‘Do you want eye contact or a conversation?’
This was the question asked by someone with Asperger syndrome when he was approached with “Hi, I’m so-and-so, I’d like to know your opinion on…”
Perhaps, this ‘introductory question’ might sound strange to someone who doesn’t know much about autism, but if you are familiar with ASD, you’ll find it very logical and appropriate in this situation.
Avoidance of eye contact is a common characteristic in autism and it is often seen as one of the early indicators of ASD.
[But here I have to note that there is eye contact and ‘eye contact’: sometimes a child will even turn your head to look straight into your eyes. It has nothing to do with eye contact we establish while talking to people. It is fascination with colour/movement of the eyes.]
Research has shown that infants with ASD exhibited subtle impairments in attention to faces during interactions involving eye contact and child-directed speech with and without physical contact, (but not in contexts involving singing, familiar anticipatory games, or toy play) (Macari et al. 2020).
Many eye-tracking studies have shown that autistic individuals will look less towards people and more towards objects; and when constrained to look in the eyes, they show abnormally high activation in the subcortical system, which may be at the basis of their eye avoidance in daily life (Hadjikhani et al. 2017). Sustained autonomic arousal during eye contact could cause the impairments in eye contact: the smaller the habituation was, specifically in responses to a direct gaze, the more the child showed social impairments (Kaartinen et al. 2016).
Thus, the research has confirmed what autistic adults have been talking for decades, revealing their physiological and emotional reactions, feelings of being ‘searched with the eyes’, experiences of sensory overload and losing the ability to comprehend what’s being said, when making eye contact.
Direct perception in autism is often hyper. It can cause sensory overload resulting in switching to ‘mono’ (using one sense at a time).
Some autistic people seem to be hypersensitive when they are approached directly by other people. Some, if they are looked at directly, feel it as ‘a touch’, a sort of ‘distance touching’ with actual tactile experience.
Autistic children often seem to look past things and are completely ‘absent’ from the scene. This can be their attempt to avoid experiencing visual or auditory stimuli directly. This strategy gives them the ability to take in sensory information with meaning. Avoiding direct perception is another involuntary adaptation they use that helps them to survive in a sensory-distorted world by avoiding (or, at least, decreasing) information overload.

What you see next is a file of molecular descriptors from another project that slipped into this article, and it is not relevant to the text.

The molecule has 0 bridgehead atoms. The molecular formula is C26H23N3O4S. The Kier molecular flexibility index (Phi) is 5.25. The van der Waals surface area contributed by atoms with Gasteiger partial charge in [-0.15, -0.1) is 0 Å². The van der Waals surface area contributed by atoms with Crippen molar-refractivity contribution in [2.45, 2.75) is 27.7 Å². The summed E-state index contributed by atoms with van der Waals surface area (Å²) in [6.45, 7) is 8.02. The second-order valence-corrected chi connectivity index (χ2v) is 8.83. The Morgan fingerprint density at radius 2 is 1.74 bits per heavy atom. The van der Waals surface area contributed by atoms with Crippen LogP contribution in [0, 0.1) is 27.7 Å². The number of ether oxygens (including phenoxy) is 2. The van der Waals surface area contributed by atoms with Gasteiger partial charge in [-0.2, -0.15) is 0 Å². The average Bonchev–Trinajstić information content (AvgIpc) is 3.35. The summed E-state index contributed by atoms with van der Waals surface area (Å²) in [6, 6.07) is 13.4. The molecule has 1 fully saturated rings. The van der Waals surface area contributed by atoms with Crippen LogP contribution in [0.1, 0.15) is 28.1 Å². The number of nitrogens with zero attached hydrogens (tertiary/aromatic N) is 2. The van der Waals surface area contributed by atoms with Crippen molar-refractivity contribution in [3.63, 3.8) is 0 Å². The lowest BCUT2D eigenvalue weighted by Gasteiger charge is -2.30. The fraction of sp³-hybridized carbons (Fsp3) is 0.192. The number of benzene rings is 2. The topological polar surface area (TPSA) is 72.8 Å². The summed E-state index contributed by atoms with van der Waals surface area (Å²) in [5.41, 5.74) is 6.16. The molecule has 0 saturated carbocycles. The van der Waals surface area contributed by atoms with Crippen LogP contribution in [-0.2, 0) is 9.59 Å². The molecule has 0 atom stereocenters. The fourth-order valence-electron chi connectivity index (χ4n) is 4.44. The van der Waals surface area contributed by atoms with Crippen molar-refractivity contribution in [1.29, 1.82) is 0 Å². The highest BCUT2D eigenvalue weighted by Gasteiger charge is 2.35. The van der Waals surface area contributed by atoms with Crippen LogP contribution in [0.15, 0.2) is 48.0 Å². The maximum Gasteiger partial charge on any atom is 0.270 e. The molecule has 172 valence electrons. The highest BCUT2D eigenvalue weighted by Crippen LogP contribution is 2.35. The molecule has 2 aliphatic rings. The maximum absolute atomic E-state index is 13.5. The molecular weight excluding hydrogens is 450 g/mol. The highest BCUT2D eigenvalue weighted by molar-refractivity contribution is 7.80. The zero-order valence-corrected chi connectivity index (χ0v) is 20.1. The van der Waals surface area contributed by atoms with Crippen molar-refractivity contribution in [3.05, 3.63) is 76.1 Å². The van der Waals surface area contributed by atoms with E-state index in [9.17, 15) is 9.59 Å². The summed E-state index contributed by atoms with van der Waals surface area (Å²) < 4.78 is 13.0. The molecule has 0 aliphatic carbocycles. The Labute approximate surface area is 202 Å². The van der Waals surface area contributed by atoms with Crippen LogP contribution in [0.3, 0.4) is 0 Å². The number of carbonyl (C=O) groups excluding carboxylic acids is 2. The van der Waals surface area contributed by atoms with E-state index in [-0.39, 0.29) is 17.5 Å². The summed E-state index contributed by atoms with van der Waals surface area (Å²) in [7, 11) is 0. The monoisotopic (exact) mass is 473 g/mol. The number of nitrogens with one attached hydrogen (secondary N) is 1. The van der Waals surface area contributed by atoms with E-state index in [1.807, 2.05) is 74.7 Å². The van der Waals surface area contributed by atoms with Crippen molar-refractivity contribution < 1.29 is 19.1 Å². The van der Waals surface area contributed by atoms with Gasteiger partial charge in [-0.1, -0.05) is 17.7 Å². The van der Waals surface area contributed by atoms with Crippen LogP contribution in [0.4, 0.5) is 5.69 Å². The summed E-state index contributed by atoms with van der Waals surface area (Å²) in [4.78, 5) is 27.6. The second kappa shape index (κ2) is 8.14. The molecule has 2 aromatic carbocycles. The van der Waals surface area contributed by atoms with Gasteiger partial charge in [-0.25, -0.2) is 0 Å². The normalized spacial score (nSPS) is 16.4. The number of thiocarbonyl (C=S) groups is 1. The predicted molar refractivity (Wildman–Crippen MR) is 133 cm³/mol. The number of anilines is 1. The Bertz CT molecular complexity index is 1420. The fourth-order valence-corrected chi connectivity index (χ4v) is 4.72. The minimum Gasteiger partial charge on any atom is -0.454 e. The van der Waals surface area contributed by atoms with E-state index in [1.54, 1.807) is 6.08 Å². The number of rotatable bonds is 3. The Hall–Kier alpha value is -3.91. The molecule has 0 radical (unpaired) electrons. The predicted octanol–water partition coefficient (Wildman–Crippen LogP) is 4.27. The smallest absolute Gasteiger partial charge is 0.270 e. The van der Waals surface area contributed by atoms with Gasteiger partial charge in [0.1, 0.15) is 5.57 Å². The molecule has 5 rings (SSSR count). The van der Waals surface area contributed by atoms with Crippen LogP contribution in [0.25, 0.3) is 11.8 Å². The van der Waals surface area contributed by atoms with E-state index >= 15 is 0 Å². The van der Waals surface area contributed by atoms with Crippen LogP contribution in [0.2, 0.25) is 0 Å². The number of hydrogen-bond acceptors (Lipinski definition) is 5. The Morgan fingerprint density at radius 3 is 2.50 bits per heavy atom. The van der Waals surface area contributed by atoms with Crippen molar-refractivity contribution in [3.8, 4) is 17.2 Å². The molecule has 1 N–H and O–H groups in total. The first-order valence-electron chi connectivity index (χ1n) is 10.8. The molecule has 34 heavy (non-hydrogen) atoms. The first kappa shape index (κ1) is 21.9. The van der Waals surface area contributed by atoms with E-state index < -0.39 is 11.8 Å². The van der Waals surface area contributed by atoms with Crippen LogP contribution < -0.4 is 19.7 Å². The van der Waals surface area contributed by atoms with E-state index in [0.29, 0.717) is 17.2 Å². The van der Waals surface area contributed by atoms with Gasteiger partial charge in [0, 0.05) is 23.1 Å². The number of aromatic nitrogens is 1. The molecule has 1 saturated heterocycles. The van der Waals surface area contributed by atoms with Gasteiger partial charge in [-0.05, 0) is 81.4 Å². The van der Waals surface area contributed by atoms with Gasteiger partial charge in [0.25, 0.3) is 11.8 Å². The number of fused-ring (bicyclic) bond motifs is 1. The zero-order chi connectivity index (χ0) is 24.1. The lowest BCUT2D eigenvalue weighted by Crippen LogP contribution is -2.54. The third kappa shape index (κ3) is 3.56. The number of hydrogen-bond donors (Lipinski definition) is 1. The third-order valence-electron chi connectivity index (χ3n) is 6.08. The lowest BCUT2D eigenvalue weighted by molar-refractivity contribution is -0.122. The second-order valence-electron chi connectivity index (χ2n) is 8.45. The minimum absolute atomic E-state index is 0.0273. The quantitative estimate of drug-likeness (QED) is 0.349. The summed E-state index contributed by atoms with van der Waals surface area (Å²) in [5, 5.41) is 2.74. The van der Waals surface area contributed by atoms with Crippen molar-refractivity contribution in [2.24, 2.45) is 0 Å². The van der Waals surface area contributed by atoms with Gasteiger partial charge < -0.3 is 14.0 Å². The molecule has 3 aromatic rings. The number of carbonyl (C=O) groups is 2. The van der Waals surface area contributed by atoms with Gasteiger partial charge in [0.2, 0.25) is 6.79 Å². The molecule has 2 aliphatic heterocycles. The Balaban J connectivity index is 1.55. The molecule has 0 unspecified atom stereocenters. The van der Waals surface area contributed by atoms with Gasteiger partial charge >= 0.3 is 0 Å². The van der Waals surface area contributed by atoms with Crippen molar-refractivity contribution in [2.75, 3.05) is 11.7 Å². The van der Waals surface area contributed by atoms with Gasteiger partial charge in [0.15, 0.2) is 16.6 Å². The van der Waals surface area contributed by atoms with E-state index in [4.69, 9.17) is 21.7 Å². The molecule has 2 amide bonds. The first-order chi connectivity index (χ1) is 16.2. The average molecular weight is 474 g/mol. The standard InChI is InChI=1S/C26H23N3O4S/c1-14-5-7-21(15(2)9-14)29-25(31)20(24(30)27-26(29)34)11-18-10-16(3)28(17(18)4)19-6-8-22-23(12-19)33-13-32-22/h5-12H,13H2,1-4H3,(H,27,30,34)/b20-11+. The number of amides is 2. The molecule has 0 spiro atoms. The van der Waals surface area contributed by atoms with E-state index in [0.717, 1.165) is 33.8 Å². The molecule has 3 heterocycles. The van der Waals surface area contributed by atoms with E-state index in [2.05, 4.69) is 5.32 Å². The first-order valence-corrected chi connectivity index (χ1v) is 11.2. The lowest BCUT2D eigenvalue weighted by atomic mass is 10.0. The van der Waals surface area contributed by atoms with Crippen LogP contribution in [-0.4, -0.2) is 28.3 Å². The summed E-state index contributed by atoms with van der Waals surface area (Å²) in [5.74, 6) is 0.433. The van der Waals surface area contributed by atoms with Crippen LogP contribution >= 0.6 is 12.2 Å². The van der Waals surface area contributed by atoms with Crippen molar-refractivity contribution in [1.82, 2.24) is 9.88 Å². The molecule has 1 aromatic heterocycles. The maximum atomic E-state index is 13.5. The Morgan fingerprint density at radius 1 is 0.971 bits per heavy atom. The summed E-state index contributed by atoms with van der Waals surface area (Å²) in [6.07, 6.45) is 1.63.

Autistic individuals can often understand things better if they attend to them indirectly; for example, by looking or listening peripherally (such as out of the corner of the eye or by looking at or listening to something else). In this case it is a kind of indirectly confrontational approach in contrast to a ‘normal’ directly confrontational one (Williams 1998). The same is true for other senses if they are hyperactive: the indirect perception of smell or touch are often defensive mechanisms to avoid overload.
Eye contact as a therapeutic tool???
Recently I’ve come across the research paper that suggests that “people with autism are not interested in processing social signals such as gaze but could do so efficiently if properly motivated [and] that eye contact could be used… to enhance sensitivity to bodily states, thus improving emotional decision making (in autism).” The researchers “propose two concrete ways to employ eye contact effects as a therapeutic tool. The first is to develop cognitive-behavioral tools to learn and/or motivate the recipient to create frequent and prolonged eye contact periods. The second is to raise awareness among caregivers of the beneficial effects of eye contact and to teach them the way to use eye contact to reach its optimum effects.”
However, I’d suggest to listen to Naoki Higashida (a young man with autism) –
“What’s bothered me for a long time is this idea people have, that so long as we’re keeping eye contact while they’re talking to us, that alone means we’re taking in every word. Ha! If only that was all it took, my disability would have been cured a long, long time ago...”
PS: Avoidance of direct perception is true not only for vision but also for other sensory channels. Do not approach the child directly in his hypersensitive modalities. When the hypersensitivity of the affected sensory channel is addressed and lessened, the relatively direct perception becomes easier.